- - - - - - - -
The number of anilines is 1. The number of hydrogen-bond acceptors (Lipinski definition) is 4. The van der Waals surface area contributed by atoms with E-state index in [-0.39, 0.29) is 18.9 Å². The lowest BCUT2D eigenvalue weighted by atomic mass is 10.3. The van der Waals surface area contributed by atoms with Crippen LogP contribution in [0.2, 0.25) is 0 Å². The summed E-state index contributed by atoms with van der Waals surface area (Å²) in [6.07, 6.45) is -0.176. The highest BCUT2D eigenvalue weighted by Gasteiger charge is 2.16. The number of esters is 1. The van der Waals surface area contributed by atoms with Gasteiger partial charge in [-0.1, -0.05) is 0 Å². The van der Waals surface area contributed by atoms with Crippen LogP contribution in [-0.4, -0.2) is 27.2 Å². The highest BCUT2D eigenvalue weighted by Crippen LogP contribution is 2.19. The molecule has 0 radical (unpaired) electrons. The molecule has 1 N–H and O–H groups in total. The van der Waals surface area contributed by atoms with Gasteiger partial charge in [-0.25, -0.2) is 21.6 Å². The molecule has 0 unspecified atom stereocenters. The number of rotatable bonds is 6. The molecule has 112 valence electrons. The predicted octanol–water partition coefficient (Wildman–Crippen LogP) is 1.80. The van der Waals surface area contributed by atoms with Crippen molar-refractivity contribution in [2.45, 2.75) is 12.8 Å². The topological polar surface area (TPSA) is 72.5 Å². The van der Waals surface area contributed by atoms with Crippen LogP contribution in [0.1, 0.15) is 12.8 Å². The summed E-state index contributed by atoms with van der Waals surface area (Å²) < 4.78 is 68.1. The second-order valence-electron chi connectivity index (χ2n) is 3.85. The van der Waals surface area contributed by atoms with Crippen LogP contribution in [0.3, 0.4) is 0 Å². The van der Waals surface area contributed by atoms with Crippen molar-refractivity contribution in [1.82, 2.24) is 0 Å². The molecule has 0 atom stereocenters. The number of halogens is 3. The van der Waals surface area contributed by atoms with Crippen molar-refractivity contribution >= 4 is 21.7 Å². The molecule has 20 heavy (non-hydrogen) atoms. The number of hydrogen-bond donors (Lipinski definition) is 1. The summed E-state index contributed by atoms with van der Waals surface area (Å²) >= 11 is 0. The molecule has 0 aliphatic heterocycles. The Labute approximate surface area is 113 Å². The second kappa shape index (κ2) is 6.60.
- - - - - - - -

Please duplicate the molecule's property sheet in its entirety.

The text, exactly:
The number of anilines is 1. The number of hydrogen-bond acceptors (Lipinski definition) is 4. The van der Waals surface area contributed by atoms with E-state index in [-0.39, 0.29) is 18.9 Å². The lowest BCUT2D eigenvalue weighted by atomic mass is 10.3. The van der Waals surface area contributed by atoms with Crippen LogP contribution in [0.2, 0.25) is 0 Å². The summed E-state index contributed by atoms with van der Waals surface area (Å²) in [6.07, 6.45) is -0.176. The highest BCUT2D eigenvalue weighted by Gasteiger charge is 2.16. The number of esters is 1. The van der Waals surface area contributed by atoms with Gasteiger partial charge in [-0.1, -0.05) is 0 Å². The van der Waals surface area contributed by atoms with Crippen LogP contribution in [-0.4, -0.2) is 27.2 Å². The highest BCUT2D eigenvalue weighted by Crippen LogP contribution is 2.19. The molecule has 0 radical (unpaired) electrons. The molecule has 1 N–H and O–H groups in total. The van der Waals surface area contributed by atoms with Gasteiger partial charge in [-0.25, -0.2) is 21.6 Å². The molecule has 0 unspecified atom stereocenters. The number of rotatable bonds is 6. The molecule has 112 valence electrons. The predicted octanol–water partition coefficient (Wildman–Crippen LogP) is 1.80. The van der Waals surface area contributed by atoms with Crippen molar-refractivity contribution in [2.45, 2.75) is 12.8 Å². The topological polar surface area (TPSA) is 72.5 Å². The van der Waals surface area contributed by atoms with Crippen LogP contribution in [0.1, 0.15) is 12.8 Å². The summed E-state index contributed by atoms with van der Waals surface area (Å²) < 4.78 is 68.1. The second-order valence-electron chi connectivity index (χ2n) is 3.85. The van der Waals surface area contributed by atoms with Crippen LogP contribution in [0.3, 0.4) is 0 Å². The van der Waals surface area contributed by atoms with Crippen molar-refractivity contribution in [1.82, 2.24) is 0 Å². The molecule has 0 atom stereocenters. The number of halogens is 3. The van der Waals surface area contributed by atoms with Crippen molar-refractivity contribution >= 4 is 21.7 Å². The molecule has 20 heavy (non-hydrogen) atoms. The number of hydrogen-bond donors (Lipinski definition) is 1. The summed E-state index contributed by atoms with van der Waals surface area (Å²) >= 11 is 0. The molecule has 0 aliphatic heterocycles. The Labute approximate surface area is 113 Å². The second kappa shape index (κ2) is 6.60.